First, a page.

Actress Lori Loughlin’s husband has reported to a federal prison in California to begin serving a five-month sentence for his role in the now-infamous college admissions scandal.

Mossimo Giannulli, 57, arrived at the medium-security facility in Lompoc last Thursday, according to the Associated Press. The fashion designer and his wife pleaded guilty in May to their involvement in “Operation Varsity Blues” — a scandal in which wealthy parents were accused of paying hundreds of thousands of dollars to boost their children’s college applications.

Giannulli will serve his time approximately 270 miles away from his wife, who surrendered to the Federal Correctional Institution Dublin on Oct. 30 to serve her two-month sentence.

According to the allegations against them, Giannulli and Loughlin paid $500,000 to the scheme’s mastermind, William “Rick” Singer. The pair attempted to portray their daughters, Olivia Jade and Isabella Rose, as recruits for the rowing crew team at the University of Southern California, despite the fact the two had never competed in the sport at any level. 

In addition to his prison term, Giannuli has also been ordered to pay $250,000 in fines. He will have two years of supervised release after serving his sentence, and will have to perform 250 hours of community service.

Loughlin, who is best known for her role as Aunt Becky on “Full House” (and its Netflix spinoff, Fuller House) wasn’t the only actress sentenced in the scandal. “Desperate Housewives” star Felicity Huffman served 11 days of her 14-day sentence in October after pleading guilty to paying $15,000 to have a proctor correct her daughter’s SAT answers.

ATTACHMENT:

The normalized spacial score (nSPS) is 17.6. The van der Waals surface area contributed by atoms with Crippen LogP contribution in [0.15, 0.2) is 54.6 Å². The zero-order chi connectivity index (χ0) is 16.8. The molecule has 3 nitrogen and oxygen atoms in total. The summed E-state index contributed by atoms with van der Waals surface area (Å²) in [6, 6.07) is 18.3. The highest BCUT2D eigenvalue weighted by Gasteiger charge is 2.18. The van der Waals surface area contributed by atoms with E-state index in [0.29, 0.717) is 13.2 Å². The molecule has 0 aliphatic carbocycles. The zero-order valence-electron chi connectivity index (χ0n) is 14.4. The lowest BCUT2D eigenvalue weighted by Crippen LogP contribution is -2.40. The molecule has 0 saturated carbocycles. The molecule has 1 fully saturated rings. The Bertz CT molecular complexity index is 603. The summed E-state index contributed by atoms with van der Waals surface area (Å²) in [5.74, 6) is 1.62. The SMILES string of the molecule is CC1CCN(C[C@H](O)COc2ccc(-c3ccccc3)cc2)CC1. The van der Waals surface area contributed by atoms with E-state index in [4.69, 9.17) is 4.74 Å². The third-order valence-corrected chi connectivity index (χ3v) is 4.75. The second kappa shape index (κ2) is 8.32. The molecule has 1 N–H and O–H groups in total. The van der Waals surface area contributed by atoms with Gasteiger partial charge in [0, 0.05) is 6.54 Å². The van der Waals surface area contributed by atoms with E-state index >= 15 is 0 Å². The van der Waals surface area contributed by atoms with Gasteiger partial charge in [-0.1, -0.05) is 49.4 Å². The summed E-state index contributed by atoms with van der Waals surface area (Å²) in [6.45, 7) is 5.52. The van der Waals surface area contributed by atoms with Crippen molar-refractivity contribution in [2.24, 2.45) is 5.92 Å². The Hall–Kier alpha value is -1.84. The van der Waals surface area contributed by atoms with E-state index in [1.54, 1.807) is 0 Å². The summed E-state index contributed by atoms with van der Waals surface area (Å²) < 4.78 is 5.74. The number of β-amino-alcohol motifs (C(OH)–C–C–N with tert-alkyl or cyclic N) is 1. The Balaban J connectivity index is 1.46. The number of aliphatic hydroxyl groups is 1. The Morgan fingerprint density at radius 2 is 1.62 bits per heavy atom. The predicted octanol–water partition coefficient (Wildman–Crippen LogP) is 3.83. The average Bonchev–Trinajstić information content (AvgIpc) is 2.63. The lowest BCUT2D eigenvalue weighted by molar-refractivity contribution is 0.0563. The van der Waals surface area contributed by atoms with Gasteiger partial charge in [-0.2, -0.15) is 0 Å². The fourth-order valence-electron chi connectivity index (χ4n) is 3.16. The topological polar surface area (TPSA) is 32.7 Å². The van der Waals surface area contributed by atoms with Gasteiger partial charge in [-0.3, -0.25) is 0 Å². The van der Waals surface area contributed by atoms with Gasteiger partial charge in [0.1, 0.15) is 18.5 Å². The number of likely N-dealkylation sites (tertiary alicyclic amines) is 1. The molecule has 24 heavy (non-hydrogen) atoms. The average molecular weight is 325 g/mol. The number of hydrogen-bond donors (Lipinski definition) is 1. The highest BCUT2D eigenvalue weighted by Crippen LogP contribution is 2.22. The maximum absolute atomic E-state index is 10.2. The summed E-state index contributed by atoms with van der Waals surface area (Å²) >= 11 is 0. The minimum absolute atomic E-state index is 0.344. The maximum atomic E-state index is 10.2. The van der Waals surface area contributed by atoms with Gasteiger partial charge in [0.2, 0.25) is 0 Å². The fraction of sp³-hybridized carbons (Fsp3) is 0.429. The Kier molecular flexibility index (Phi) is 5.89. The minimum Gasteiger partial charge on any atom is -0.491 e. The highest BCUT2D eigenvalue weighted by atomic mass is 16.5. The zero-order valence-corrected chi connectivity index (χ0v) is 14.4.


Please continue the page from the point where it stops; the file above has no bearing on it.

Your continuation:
While Huffman pleaded guilty from the beginning, Loughlin and Giannuli were among several defendants who initially pleaded not guilty to the charges, willing to try their luck in court. In May, they changed their pleas and made a deal with prosecutors. Giannulli pleaded guilty to conspiracy to commit wire and mail fraud and honest services wire and mail fraud, and Loughlin pleaded guilty to conspiracy to commit wire and mail fraud.

Back in August, Loughlin appeared to show remorse for her involvement, telling the court that she understood how her actions exacerbated preexisting inequalities in society.

“While I wish I could go back and do things differently, I can only take responsibility and move forward,” she tearfully told the court. I am truly, profoundly and deeply sorry. I’m ready to face the consequences and make amends.”

As the saying goes, crime doesn’t pay. Do you think Loughlin and Giannulli received fair sentences? If not, how much time would you say the pair should serve? We want to hear your take!